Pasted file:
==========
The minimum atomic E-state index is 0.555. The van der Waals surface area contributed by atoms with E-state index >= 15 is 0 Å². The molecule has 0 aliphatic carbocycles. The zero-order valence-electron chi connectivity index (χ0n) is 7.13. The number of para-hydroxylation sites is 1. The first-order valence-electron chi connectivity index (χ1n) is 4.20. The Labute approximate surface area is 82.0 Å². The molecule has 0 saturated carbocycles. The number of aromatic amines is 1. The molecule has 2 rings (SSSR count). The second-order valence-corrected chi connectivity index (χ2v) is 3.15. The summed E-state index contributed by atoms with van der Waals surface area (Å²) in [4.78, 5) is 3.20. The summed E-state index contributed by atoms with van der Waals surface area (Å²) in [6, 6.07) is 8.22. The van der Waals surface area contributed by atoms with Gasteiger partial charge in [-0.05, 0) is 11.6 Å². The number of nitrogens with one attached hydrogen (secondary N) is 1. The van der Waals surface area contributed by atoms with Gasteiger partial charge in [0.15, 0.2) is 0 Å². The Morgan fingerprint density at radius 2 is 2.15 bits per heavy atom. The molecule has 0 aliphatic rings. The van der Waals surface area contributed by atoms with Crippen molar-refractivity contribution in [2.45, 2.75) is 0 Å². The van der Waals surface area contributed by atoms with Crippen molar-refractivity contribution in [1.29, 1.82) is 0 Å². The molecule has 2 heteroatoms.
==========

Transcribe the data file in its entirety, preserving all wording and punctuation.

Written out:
The minimum atomic E-state index is 0.555. The van der Waals surface area contributed by atoms with E-state index >= 15 is 0 Å². The molecule has 0 aliphatic carbocycles. The zero-order valence-electron chi connectivity index (χ0n) is 7.13. The number of para-hydroxylation sites is 1. The first-order valence-electron chi connectivity index (χ1n) is 4.20. The Labute approximate surface area is 82.0 Å². The molecule has 0 saturated carbocycles. The number of aromatic amines is 1. The molecule has 2 rings (SSSR count). The second-order valence-corrected chi connectivity index (χ2v) is 3.15. The summed E-state index contributed by atoms with van der Waals surface area (Å²) in [4.78, 5) is 3.20. The summed E-state index contributed by atoms with van der Waals surface area (Å²) in [6, 6.07) is 8.22. The van der Waals surface area contributed by atoms with Gasteiger partial charge in [-0.05, 0) is 11.6 Å². The number of nitrogens with one attached hydrogen (secondary N) is 1. The van der Waals surface area contributed by atoms with Gasteiger partial charge in [0.15, 0.2) is 0 Å². The Morgan fingerprint density at radius 2 is 2.15 bits per heavy atom. The molecule has 0 aliphatic rings. The van der Waals surface area contributed by atoms with Crippen molar-refractivity contribution in [2.45, 2.75) is 0 Å². The van der Waals surface area contributed by atoms with Crippen molar-refractivity contribution in [1.29, 1.82) is 0 Å². The molecule has 2 heteroatoms.